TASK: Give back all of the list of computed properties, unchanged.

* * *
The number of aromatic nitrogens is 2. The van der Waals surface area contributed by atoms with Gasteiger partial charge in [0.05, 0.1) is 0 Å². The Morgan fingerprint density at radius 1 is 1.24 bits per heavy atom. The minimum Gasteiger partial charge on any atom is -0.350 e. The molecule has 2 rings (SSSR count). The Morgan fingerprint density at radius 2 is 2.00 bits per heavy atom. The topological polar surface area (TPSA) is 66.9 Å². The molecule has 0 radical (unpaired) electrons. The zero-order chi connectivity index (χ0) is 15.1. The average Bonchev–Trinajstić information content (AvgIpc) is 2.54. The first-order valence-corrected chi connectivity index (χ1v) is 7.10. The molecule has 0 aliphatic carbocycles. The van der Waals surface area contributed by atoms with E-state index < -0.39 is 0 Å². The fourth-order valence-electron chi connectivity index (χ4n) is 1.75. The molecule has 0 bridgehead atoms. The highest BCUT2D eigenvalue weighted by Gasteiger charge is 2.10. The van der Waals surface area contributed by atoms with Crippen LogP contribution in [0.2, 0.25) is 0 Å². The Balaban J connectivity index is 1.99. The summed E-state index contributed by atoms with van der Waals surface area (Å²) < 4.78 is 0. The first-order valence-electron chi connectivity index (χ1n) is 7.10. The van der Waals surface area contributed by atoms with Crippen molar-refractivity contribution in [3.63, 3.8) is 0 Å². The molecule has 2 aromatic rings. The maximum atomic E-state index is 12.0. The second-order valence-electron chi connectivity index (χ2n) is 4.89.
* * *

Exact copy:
The number of aromatic nitrogens is 2. The van der Waals surface area contributed by atoms with Gasteiger partial charge in [0.05, 0.1) is 0 Å². The Morgan fingerprint density at radius 1 is 1.24 bits per heavy atom. The minimum Gasteiger partial charge on any atom is -0.350 e. The molecule has 2 rings (SSSR count). The Morgan fingerprint density at radius 2 is 2.00 bits per heavy atom. The topological polar surface area (TPSA) is 66.9 Å². The molecule has 0 radical (unpaired) electrons. The zero-order chi connectivity index (χ0) is 15.1. The average Bonchev–Trinajstić information content (AvgIpc) is 2.54. The first-order valence-corrected chi connectivity index (χ1v) is 7.10. The molecule has 0 aliphatic carbocycles. The van der Waals surface area contributed by atoms with E-state index < -0.39 is 0 Å². The fourth-order valence-electron chi connectivity index (χ4n) is 1.75. The molecule has 0 bridgehead atoms. The highest BCUT2D eigenvalue weighted by Gasteiger charge is 2.10. The van der Waals surface area contributed by atoms with Crippen LogP contribution in [0.2, 0.25) is 0 Å². The Balaban J connectivity index is 1.99. The summed E-state index contributed by atoms with van der Waals surface area (Å²) < 4.78 is 0. The first-order valence-electron chi connectivity index (χ1n) is 7.10. The van der Waals surface area contributed by atoms with Crippen molar-refractivity contribution in [3.63, 3.8) is 0 Å². The molecule has 2 aromatic rings. The maximum atomic E-state index is 12.0. The second-order valence-electron chi connectivity index (χ2n) is 4.89.